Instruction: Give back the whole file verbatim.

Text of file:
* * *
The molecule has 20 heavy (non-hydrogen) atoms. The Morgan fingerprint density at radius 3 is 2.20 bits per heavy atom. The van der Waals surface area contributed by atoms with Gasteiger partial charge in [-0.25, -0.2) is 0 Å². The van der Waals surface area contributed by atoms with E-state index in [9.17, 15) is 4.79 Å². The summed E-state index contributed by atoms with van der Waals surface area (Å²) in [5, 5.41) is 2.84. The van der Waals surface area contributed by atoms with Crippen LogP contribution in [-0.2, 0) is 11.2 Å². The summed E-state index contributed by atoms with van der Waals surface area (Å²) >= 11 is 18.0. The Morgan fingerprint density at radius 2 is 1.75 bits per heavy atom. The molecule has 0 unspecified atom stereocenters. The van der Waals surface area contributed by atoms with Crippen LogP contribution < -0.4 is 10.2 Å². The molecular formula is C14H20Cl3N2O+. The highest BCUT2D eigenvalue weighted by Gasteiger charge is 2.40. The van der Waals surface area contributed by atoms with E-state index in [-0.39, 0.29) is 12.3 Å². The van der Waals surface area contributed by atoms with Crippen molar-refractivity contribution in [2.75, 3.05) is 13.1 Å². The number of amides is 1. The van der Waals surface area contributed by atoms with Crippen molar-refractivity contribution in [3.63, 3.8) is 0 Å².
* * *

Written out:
The molecule has 20 heavy (non-hydrogen) atoms. The Morgan fingerprint density at radius 3 is 2.20 bits per heavy atom. The van der Waals surface area contributed by atoms with Gasteiger partial charge in [-0.25, -0.2) is 0 Å². The van der Waals surface area contributed by atoms with E-state index in [9.17, 15) is 4.79 Å². The summed E-state index contributed by atoms with van der Waals surface area (Å²) in [5, 5.41) is 2.84. The van der Waals surface area contributed by atoms with Crippen LogP contribution in [-0.2, 0) is 11.2 Å². The summed E-state index contributed by atoms with van der Waals surface area (Å²) >= 11 is 18.0. The Morgan fingerprint density at radius 2 is 1.75 bits per heavy atom. The molecule has 0 unspecified atom stereocenters. The van der Waals surface area contributed by atoms with Crippen LogP contribution < -0.4 is 10.2 Å². The molecular formula is C14H20Cl3N2O+. The highest BCUT2D eigenvalue weighted by Gasteiger charge is 2.40. The van der Waals surface area contributed by atoms with E-state index in [-0.39, 0.29) is 12.3 Å². The van der Waals surface area contributed by atoms with Crippen molar-refractivity contribution in [2.75, 3.05) is 13.1 Å². The number of amides is 1. The van der Waals surface area contributed by atoms with Crippen molar-refractivity contribution in [3.63, 3.8) is 0 Å².